The Lichen Agaric requires a sphagnum moss habitat
Growing in the sphagnum moss were pale ochre mushrooms that looked quite similar to Loreleia marchantiae, the Liverwort Navel – a small funnel-shaped cap-and-stem basidiomycete that grows on Umbrella Liverwort. These were rather paler, though, and on close inspection I noticed that the fungal fruitbodies were sprouting from green algal blobs on the stems of the sphagnum. They were, I realised, Lichenomphalia umbellifera – something that I had been hoping to see one day. (They are not rare, but they certainly don’t occur everywhere.) The fungal fruitbodies of this species, which some people call the Lichen Agaric, are cap-and-stem gilled fruitbodies related to the waxcaps, Hygrophoraceae.
With Fascinated by Fungi launched and so well received both in reviews and by the hundreds of people who have bought copies in the first six months of its availability, there is now a bit of time to update this blog, and in the wettest spring I can remember there ought to be plenty of grassland and woodland fungi around. Judging by the number of request for help in identifying fungi, many people are noticing mushrooms and starting to take a real interest. If you are a newcomer, then do take a look at www.first-nature.com/fungi where there are identification guides, a glossary, advice on safety, forays and loads more. If you already a seasoned fungiphile, here’s even advice on getting started in microscopy, understanding scientific terms, the ICBN classification system, and authirty names – plus brief biographies of several famous mycologists of the past..
What would be really nice would be to have your suggestions for improvements or new features that would make the site even more useful. More than 400,000 people a year visit the website and we do receive a lot of help already, so thanks very much if you have already sent us your suggestions, questions or contributions.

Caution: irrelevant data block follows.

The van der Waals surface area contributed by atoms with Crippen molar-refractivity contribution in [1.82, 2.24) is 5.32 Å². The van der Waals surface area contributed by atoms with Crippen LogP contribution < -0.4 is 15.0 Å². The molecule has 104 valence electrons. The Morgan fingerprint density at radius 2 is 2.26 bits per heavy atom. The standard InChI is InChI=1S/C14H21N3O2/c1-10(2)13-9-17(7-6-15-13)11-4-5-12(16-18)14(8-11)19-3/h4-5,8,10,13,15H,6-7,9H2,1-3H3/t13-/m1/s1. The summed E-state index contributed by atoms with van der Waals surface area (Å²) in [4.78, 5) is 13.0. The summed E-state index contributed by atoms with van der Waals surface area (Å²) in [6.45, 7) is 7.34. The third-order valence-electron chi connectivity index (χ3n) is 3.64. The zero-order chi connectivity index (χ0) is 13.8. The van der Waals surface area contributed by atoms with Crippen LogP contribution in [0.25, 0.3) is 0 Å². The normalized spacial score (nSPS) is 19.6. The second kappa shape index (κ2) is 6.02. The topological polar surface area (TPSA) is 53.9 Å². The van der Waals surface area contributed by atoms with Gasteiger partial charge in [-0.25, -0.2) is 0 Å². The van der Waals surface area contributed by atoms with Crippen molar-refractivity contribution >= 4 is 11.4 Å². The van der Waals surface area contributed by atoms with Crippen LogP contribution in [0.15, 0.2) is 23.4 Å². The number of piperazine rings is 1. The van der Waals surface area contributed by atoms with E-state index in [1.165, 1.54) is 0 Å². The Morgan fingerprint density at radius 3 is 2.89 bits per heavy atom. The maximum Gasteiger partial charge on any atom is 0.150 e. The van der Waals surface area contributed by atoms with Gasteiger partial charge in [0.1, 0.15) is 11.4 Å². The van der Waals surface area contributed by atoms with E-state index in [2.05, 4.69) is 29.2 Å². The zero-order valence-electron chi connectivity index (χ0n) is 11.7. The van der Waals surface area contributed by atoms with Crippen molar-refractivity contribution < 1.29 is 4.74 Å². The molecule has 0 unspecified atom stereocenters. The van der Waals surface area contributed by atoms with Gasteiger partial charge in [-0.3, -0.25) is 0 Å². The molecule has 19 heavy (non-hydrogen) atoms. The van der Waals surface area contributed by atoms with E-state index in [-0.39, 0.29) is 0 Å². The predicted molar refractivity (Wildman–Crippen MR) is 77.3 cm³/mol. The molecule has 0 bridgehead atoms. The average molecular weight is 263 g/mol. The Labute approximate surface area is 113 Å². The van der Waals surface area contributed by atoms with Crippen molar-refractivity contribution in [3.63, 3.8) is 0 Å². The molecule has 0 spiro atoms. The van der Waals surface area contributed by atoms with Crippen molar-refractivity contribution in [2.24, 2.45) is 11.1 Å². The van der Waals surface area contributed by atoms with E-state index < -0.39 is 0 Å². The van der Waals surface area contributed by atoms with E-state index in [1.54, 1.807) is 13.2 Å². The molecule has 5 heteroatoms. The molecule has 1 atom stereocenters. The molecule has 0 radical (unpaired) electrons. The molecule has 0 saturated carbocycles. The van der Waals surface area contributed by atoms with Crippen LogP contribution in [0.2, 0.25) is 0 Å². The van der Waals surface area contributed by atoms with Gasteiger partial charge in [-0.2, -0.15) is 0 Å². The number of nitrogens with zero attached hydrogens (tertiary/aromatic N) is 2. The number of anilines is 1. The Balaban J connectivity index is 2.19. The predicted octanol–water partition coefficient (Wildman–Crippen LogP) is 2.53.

We had a tremendous attendance at the launch of Fascinated by Fungi, Pat O’Reilly’s amazing new book. More than 150 people turned up for the launch at the National Botanic Garden of Wales on Saturday 24th September 2011, and among them were several noted experts from the world of mycology including David Harries the county recorder for Pembrokeshire, Nigel Stringer (who needs no introduction to fellow fungi enthusiasts) and Ray Woods, who ranks among the all-time greats in communicating a fascination with the kingdom of fungi to those of us with a much more limited experience of mycology.
Dr Rosetta Plummer, Director of the National Botanic Garden, opened the proceedings and welcomed people to not only the book launch but also the exhibition From Another Kingdom, a mushroom cookery demonstration by Gary Whiteley of Maesllyn Mushrooms, and special mushroom menu in the on-site restaurant, and after lunch a fungus foray that despite poor weather attracted a huge following and was acclaimed a great success. Many thanks to Bruce Langridge and Ray Woods, who held the participants spellbound throughout the foray.
Roger Thomas, chief executive of the Countryside Council for Wales, formally launched the book, which he confidently expects will become essential reading for anyone, whether a lay person or a professional mycologist, with an interest in fungi.